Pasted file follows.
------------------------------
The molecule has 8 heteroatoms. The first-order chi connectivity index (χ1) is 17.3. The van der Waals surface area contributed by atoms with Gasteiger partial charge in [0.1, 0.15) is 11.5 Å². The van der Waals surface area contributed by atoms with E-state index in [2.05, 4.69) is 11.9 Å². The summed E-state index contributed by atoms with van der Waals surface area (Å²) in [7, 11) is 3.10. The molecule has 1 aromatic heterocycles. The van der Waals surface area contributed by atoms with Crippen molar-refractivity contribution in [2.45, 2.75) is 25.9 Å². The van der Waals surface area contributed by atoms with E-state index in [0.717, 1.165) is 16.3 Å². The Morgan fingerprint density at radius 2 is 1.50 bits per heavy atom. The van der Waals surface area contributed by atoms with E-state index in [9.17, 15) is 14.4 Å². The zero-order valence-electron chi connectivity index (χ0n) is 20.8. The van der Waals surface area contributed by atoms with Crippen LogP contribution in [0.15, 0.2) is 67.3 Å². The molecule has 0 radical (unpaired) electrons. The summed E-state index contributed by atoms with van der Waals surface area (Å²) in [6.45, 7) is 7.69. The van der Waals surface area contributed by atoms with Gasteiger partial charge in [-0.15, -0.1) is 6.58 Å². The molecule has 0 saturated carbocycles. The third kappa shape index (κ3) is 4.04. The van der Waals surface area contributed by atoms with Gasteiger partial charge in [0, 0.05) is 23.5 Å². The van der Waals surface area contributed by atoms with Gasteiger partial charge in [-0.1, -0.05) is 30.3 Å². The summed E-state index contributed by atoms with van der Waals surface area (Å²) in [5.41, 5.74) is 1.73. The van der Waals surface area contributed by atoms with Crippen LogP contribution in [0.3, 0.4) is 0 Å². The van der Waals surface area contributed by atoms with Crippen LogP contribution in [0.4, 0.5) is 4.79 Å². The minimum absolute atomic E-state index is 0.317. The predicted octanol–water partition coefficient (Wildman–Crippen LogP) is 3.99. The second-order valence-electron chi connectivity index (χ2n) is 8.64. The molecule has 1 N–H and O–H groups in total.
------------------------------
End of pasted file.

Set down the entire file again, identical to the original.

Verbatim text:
The molecule has 8 heteroatoms. The first-order chi connectivity index (χ1) is 17.3. The van der Waals surface area contributed by atoms with Gasteiger partial charge in [0.1, 0.15) is 11.5 Å². The van der Waals surface area contributed by atoms with E-state index in [2.05, 4.69) is 11.9 Å². The summed E-state index contributed by atoms with van der Waals surface area (Å²) in [7, 11) is 3.10. The molecule has 1 aromatic heterocycles. The van der Waals surface area contributed by atoms with Crippen molar-refractivity contribution in [2.45, 2.75) is 25.9 Å². The van der Waals surface area contributed by atoms with E-state index in [0.717, 1.165) is 16.3 Å². The Morgan fingerprint density at radius 2 is 1.50 bits per heavy atom. The van der Waals surface area contributed by atoms with E-state index in [9.17, 15) is 14.4 Å². The zero-order valence-electron chi connectivity index (χ0n) is 20.8. The van der Waals surface area contributed by atoms with Crippen LogP contribution in [0.15, 0.2) is 67.3 Å². The molecule has 0 radical (unpaired) electrons. The summed E-state index contributed by atoms with van der Waals surface area (Å²) in [6.45, 7) is 7.69. The van der Waals surface area contributed by atoms with Gasteiger partial charge in [-0.15, -0.1) is 6.58 Å². The molecule has 0 saturated carbocycles. The third kappa shape index (κ3) is 4.04. The van der Waals surface area contributed by atoms with Gasteiger partial charge in [0, 0.05) is 23.5 Å². The van der Waals surface area contributed by atoms with Gasteiger partial charge in [-0.1, -0.05) is 30.3 Å². The summed E-state index contributed by atoms with van der Waals surface area (Å²) in [5.41, 5.74) is 1.73. The van der Waals surface area contributed by atoms with Crippen LogP contribution in [0.3, 0.4) is 0 Å². The van der Waals surface area contributed by atoms with Crippen LogP contribution in [0.4, 0.5) is 4.79 Å². The minimum absolute atomic E-state index is 0.317. The predicted octanol–water partition coefficient (Wildman–Crippen LogP) is 3.99. The second-order valence-electron chi connectivity index (χ2n) is 8.64. The molecule has 1 N–H and O–H groups in total.